With autumn on the horizon, orchards open for fall festivities


It’s a midwestern tradition that’s alive and well in the west metro.

As the air cools and summer fades, apple orchards come alive with visitors, cider making and hay rides. The wide open spaces of the west metro boast a number of locations for apple pickers. Read on for your guide to apple activities this fall.

Dumas Apple House:
Tucked into the trees on the side of Wayzata Boulevard is a gem of the Long Lake area.
Dumas Apple House has been providing the community with a variety of apples since 1925.

All of the 20-plus varieties of apples offered at the Dumas Apple House are handpicked by professional pickers out in the orchard located near the apple house. Because of this, Dumas Apple House does not allow visitors to go out and pick their own apples.

The apple house reopened for the season on Sept.. 1 and is currently offering seven different types of late-summer and early-fall apples for sale.

Dumas Apple House is located in Long Lake at 3025 W. Wayzata Blvd.

For more information about Dumas Apple House and various recipes to use with your apples visit the apple house’s website at www.dumasapplehouse.com.

Deardorff Orchards:
A winding dirt road leads through the hills and forests of Waconia’s rural area before ending at Deardorff Orchards near Parley Lake. The orchard, which has been in business for 35 years, sits on 120 acres and is home to over 4,000 apple trees.

There are a variety of activities and treats for the whole family at Deardorff, including apple picking, hayrides and a barn full of apple-based pies, jellies and donuts. Deardorff hosts a number of events throughout the fall season, including Apple Pick’n Days and comedy shows in their historic apple barn, built in 1888.

“We specialize in the original honeycrisp,” Owner Lin Deardorff said. “There are lots of clones out there in the marketplace but we’re one of the only places you can come pick the original honeycrisp for yourself.”

And if you’d rather drink fruit than eat it, there’s an extra special section just for adults attached to the apple barn as well. Parley Lake Winery’s tasting room is right around the corner from the main barn shopping area and is open for tastings year round.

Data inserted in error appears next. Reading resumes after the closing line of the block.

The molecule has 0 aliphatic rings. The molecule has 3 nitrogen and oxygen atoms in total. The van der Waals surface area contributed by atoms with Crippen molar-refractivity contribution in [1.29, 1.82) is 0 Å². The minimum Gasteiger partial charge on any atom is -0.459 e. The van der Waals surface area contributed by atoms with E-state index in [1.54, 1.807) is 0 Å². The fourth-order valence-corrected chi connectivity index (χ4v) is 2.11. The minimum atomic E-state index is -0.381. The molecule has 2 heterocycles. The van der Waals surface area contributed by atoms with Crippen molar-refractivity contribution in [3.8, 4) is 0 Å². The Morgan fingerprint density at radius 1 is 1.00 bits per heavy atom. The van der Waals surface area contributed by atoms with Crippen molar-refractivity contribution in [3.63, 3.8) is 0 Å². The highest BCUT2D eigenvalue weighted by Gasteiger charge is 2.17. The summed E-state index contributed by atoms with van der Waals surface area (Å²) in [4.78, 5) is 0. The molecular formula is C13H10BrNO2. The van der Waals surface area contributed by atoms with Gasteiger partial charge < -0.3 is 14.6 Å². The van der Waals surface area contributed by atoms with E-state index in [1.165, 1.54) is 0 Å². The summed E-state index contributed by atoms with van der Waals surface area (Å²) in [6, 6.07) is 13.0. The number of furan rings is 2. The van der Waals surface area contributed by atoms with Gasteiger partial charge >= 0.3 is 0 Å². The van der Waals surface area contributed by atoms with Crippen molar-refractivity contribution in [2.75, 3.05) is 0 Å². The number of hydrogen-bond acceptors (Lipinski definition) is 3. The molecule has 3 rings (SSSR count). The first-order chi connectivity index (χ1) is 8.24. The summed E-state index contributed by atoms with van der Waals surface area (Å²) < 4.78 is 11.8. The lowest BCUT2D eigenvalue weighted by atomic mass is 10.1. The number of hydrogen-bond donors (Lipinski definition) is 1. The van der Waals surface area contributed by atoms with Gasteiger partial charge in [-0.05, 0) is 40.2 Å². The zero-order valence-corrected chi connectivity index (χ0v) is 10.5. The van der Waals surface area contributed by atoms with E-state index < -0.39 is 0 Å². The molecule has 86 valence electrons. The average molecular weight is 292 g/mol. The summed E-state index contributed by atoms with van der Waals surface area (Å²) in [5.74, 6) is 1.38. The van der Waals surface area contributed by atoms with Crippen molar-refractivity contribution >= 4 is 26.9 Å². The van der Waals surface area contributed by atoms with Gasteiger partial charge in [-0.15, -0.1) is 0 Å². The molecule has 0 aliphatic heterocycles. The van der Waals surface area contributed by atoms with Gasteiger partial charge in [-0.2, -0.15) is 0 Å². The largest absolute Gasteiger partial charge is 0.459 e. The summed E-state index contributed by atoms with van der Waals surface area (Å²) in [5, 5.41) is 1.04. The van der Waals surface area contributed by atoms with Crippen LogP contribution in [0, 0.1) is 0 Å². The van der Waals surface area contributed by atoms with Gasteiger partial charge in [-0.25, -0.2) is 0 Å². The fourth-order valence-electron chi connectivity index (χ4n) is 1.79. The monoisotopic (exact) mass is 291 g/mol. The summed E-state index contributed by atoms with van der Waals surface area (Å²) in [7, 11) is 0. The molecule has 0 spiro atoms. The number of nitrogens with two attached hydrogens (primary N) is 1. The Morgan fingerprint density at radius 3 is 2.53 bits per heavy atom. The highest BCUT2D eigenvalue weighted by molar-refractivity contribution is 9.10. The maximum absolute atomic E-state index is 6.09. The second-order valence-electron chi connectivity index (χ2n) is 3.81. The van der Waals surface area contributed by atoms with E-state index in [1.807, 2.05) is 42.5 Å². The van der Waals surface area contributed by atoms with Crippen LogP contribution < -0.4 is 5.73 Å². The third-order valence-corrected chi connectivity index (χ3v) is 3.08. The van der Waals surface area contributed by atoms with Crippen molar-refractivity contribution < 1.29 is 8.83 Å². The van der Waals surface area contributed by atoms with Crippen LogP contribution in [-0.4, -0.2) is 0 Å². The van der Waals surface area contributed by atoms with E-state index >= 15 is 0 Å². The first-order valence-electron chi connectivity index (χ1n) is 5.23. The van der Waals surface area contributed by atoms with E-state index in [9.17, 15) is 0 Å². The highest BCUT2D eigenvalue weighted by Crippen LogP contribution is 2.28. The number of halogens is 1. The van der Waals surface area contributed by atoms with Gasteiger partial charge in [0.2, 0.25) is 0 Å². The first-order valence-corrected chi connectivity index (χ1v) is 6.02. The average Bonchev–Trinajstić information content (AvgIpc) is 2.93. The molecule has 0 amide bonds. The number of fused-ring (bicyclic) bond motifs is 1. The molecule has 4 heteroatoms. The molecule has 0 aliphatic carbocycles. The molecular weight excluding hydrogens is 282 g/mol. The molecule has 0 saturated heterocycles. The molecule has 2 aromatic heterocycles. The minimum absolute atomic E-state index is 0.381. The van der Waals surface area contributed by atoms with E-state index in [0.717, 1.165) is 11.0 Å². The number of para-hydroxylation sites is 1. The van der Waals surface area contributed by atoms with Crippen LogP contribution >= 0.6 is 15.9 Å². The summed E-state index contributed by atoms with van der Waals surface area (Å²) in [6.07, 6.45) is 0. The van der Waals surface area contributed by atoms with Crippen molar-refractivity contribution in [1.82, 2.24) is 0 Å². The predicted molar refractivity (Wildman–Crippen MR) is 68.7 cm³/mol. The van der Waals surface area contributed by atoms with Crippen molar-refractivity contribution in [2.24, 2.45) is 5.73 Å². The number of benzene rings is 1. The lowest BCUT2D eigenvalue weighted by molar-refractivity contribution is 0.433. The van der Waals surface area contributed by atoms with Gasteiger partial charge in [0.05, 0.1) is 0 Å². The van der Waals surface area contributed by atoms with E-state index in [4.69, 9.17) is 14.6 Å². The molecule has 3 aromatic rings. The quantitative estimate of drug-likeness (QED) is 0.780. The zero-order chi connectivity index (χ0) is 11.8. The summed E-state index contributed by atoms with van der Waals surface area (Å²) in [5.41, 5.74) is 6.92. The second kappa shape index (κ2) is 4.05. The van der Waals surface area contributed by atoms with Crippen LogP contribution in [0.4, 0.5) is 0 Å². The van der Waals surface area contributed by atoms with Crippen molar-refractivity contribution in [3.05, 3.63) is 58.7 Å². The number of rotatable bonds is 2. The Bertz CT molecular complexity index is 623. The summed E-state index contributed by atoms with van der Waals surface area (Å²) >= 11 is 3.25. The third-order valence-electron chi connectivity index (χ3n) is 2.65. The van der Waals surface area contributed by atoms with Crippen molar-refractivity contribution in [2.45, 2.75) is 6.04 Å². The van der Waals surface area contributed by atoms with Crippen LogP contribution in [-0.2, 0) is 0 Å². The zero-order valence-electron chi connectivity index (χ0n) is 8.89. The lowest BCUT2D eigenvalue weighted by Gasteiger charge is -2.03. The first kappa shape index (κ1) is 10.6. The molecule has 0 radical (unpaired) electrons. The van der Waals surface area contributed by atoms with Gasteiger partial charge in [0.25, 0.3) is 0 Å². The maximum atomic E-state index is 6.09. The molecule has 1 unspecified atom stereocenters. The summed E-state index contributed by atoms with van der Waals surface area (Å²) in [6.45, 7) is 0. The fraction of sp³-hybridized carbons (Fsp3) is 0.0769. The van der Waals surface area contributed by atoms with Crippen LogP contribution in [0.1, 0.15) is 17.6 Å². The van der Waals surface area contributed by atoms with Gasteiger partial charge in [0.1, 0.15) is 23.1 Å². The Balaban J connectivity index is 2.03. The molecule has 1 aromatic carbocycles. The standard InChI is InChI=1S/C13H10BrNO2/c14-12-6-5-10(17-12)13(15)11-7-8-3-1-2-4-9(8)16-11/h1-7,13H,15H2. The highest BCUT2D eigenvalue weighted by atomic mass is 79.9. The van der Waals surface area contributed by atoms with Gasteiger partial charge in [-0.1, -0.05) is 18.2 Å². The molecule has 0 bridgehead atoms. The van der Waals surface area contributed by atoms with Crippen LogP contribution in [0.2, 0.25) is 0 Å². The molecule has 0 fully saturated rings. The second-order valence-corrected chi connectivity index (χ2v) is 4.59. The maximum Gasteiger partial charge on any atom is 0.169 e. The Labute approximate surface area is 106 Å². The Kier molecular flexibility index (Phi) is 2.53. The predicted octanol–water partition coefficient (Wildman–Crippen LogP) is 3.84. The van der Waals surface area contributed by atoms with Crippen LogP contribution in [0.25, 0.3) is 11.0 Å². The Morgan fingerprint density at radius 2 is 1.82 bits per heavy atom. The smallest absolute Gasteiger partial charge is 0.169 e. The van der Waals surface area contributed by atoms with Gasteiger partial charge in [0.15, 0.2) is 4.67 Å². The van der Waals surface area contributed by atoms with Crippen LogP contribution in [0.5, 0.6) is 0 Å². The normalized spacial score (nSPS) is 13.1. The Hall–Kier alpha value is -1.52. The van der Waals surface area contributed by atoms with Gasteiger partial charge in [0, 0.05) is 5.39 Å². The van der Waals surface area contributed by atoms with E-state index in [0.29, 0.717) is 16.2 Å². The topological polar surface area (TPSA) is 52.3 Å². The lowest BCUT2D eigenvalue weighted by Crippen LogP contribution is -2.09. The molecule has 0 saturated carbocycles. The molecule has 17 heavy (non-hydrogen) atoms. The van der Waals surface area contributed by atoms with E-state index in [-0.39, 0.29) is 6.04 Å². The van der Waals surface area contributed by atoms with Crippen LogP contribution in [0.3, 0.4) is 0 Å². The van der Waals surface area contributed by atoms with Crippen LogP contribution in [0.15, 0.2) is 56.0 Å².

The orchard was named to USA Today’s top 10 apple orchards in the United States in 2015 and was named one of Martha Stewart’s family farms worth traveling for.

The wine tasting is open to adults over the age of 21, but the whole family is welcome on the Deardorff Orchards grounds. For more information, visit deardorfforchards.com.

Minnetonka Orchards:
This 40-acre orchard has been a part of the west metro for over 40 years. Minnetonka Orchards in Minnetrista is a great spot for people who are looking to grab a bite, bring the family or go for a hike on the trails that lead through the forested areas on the orchard.

“There’s really no place in the orchard people can’t go,” Owner Lowell Schapper said.

The orchard is dog and family friendly, with a petting zoo, hayrides and plenty to eat on site. Minnetonka Orchards has a donut house, where they serve homemade apple cider donuts, a caramel apple house as well as a brat house where visitors can grab a quick lunch of hamburgers, hot dogs or an apple cider brat. Just beside the eateries is the barn, where visitors can do a little shopping on fall-themed items, many of which are made in Minnesota.

Minnetonka Orchards also serves as a wedding venue through the summer and fall. The site hosts a barn, outdoor wedding ceremony site and a large tent for wedding receptions. Orchard Manager Kelly Delisle said that while the orchard is busy with weddings all season, the orchard remains open to the public even if a wedding is happening on the other side of the property.

For more information on admissions, hours and location of Minnetonka Orchards, visit minnetonkaorchards.com.

LuceLine Orchards:
Just outside of Watertown sits a 155 acre apple orchard, petting zoo, corn maze and vineyard. The LuceLine Orchard is a family operation, owned by Rich and Terri (Traen) Pawelk.

The Pawelk’s bought the property along the Luce Line Trail in 2004, though they have had their eyes on for almost as long as they can remember.

In September 2012, they officially opened as Luce Line Orchard. They credit their friends and family, saying it wouldn’t have been possible without them. Terri said family is the most important and their favorite thing in life. Now, they have eight different types of apples including Honeycrisp, Sweetango and Zestar. They also have pear and plum trees and grow four different types of grapes.

Each year the farm and the amount of activities it offers to the public increases. They have a corn sandbox, hayrides, a petting zoo, a pumpkin patch, an apple launcher, mini horse rides and a rolling-down-the-hill contest. Terri’s favorite part though is the nature trail, which has become a popular spot for engagements.

“We’re kind of shooting from the hip,” Rick Pawelk said. “We can’t wait to see what it morphs into.”
Visit lucelineorchard.com to get more information.